“Sorry not sorry” is similar - you are sort of apologising in advance, but at least when people use this one, they know in advance that you’re not really sorry.
So what the hell does any this have to do with Gerald (not his real name©)? With all due respect, stop being so damned impatient and complaining so much. You’ll just have to wait and see. No offense.
Being on call for general surgery is usually mundane. Since common things happen commonly, I can typically predict at least one or two patients with appendicitis, perhaps one with an infected gall bladder, maybe a bowel obstruction, or diverticulitis. Pretty normal stuff, really. Very seldom do I see anything really bizarre, but it does happen . . . hence, this blog. Gerald (as you’ve probably guessed by now) falls firmly under the category of "bizarre".
“So I, uh . . . I got this guy with this . . . this . . . thing.”
When an emergency physician leads off with that, I am guaranteed to be presented with something odd, so I sit down and prepare myself for whatever hideousness is about to be dropped in my lap. My brain cogs immediately started spinning as they usually do: What kind of "thing"? A bleeding thing? An infected thing? A needs-to-be-removed-from-his-rectum thing? The emergency doc continued, and I must say I was more than a little disappointed that it wasn't a rectal foreign body.
“So this guy is 70 and healthy, no medical problems," he went on. "But he came here because his co-workers were telling him that he was starting to smell like a rubbish bin.”
Well that was . . . unexpected. The cogs spun a bit faster.
“And, well, he has this . . . thing on his back. It’s kind of, um, big. And, uh, bleedy.”
Bleedy? What the . . . That's not even a real goddamned word! The cogs spun yet faster.
“So I don’t really know what to do with it, so I’m hoping you do.”
The cogs flew off the machine. Fucking greeeeaaaat.
I got to the hospital a short while later, and Gerald was sitting on his stretcher, smiling, chatting with his neighbour, and looking absolutely fine. However, I could immediately see (and smell) why his co-workers had been concerned. As I walked in an odour like death punched me in the face like walking into Ronda Rousey's fist (Ronda - call me). The nurses were all wearing surgical masks, but the look on their faces told me that even that wasn’t nearly enough. Having removed dead colons before (stories to come in the future, I promise), I’ve smelled worse, so it didn’t bother me quite as much.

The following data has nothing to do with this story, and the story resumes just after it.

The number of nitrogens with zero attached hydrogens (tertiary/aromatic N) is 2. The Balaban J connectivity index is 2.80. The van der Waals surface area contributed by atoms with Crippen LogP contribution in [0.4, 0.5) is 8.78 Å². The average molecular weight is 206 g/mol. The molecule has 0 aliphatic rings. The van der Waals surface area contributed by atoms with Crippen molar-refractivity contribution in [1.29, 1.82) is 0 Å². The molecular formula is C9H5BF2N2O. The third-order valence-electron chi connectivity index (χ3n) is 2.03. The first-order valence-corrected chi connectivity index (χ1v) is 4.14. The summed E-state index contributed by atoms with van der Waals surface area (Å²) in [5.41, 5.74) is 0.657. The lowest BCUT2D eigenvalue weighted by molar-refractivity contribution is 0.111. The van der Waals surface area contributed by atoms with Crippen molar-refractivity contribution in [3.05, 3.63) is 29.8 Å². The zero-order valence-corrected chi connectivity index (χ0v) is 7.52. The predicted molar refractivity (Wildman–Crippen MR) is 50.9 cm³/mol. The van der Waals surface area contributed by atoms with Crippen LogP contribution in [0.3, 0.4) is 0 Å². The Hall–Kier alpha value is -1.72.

“Hi, Doc! How are you today?” Gerald greeted me with a big, warm smile.
Nauseated, I almost said. I chatted with him for a few minutes, somehow resisting the urge to retch. He told me that he was never sick a day in his life, took no medicine, had no allergies, and had never had surgery. “I’m just a healthy guy. I haven’t been to the doctor in 50 years!”
Considering the stench, that last part didn’t surprise me one bit.
He certainly didn’t look sick, but his fetid odour told me otherwise; healthy people don’t smell like a garbage dump. When he removed his gown and turned around, what greeted me reminded me of this:
He had a mass on his back at least 20 cm in diameter. It was cracked and bleeding in places, draining pus in other places, and it smelled like it belonged in a horror movie. All around it were numerous smaller dark lesions, each around 1-2 cm.
Weeeeeeeell this isn’t good.
Within the first 0.253 seconds of seeing it (I timed it), and even without a biopsy, I was 99% sure that this was a large melanoma and that all the smaller lesions around it were satellite lesions, signs that the melanoma was spreading.
Gerald was quite clearly not the perfect specimen of health he thought he was.
It took a bit of encouragement and convincing before Gerald actually believed that there was something seriously wrong with him. I informed him that, assuming my suspicion was correct, he would need an extensive surgical resection followed by a large and difficult reconstruction, best done by a team of specialists at a university hospital. Despite maximum efforts, it was still nearly a certified guarantee that his melanoma would kill him in the next few months. “But Doc, I’ve always been healthy!” he kept arguing, somehow still in disbelief.
Gerald inspired me to coin my own new phrase: Healthy not healthy.
See, I told you I’d get to the point. Sorry for making you wait.